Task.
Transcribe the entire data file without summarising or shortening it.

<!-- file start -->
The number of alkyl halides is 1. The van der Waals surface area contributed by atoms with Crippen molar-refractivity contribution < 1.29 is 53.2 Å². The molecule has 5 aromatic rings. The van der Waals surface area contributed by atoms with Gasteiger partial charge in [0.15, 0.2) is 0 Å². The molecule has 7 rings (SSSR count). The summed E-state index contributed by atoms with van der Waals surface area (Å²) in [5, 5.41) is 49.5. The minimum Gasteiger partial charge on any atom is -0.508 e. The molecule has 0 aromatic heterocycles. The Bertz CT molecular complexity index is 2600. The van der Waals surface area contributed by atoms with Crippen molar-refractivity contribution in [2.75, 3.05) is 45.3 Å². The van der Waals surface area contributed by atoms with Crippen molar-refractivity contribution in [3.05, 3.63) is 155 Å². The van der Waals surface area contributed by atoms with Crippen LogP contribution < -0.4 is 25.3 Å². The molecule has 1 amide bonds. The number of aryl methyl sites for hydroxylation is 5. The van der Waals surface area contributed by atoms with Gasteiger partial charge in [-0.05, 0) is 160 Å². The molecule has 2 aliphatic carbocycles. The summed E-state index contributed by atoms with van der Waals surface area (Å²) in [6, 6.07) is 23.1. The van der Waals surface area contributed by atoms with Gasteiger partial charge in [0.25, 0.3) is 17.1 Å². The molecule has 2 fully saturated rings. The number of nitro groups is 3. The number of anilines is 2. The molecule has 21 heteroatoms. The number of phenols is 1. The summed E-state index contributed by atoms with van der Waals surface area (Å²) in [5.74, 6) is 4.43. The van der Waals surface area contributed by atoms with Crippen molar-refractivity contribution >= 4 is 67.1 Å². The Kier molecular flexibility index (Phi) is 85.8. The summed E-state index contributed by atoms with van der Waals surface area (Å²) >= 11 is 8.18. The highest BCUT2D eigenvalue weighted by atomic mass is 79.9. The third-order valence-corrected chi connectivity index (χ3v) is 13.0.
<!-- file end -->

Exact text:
The number of alkyl halides is 1. The van der Waals surface area contributed by atoms with Crippen molar-refractivity contribution < 1.29 is 53.2 Å². The molecule has 5 aromatic rings. The van der Waals surface area contributed by atoms with Gasteiger partial charge in [0.15, 0.2) is 0 Å². The molecule has 7 rings (SSSR count). The summed E-state index contributed by atoms with van der Waals surface area (Å²) in [5, 5.41) is 49.5. The minimum Gasteiger partial charge on any atom is -0.508 e. The molecule has 0 aromatic heterocycles. The Bertz CT molecular complexity index is 2600. The van der Waals surface area contributed by atoms with Crippen molar-refractivity contribution in [2.75, 3.05) is 45.3 Å². The van der Waals surface area contributed by atoms with Crippen molar-refractivity contribution in [3.05, 3.63) is 155 Å². The van der Waals surface area contributed by atoms with Crippen LogP contribution < -0.4 is 25.3 Å². The molecule has 1 amide bonds. The number of aryl methyl sites for hydroxylation is 5. The van der Waals surface area contributed by atoms with Gasteiger partial charge in [-0.05, 0) is 160 Å². The molecule has 2 aliphatic carbocycles. The summed E-state index contributed by atoms with van der Waals surface area (Å²) in [6, 6.07) is 23.1. The van der Waals surface area contributed by atoms with Gasteiger partial charge in [0.25, 0.3) is 17.1 Å². The molecule has 2 fully saturated rings. The number of nitro groups is 3. The number of anilines is 2. The molecule has 21 heteroatoms. The number of phenols is 1. The summed E-state index contributed by atoms with van der Waals surface area (Å²) in [5.74, 6) is 4.43. The van der Waals surface area contributed by atoms with Crippen molar-refractivity contribution >= 4 is 67.1 Å². The Kier molecular flexibility index (Phi) is 85.8. The summed E-state index contributed by atoms with van der Waals surface area (Å²) >= 11 is 8.18. The highest BCUT2D eigenvalue weighted by atomic mass is 79.9. The third-order valence-corrected chi connectivity index (χ3v) is 13.0.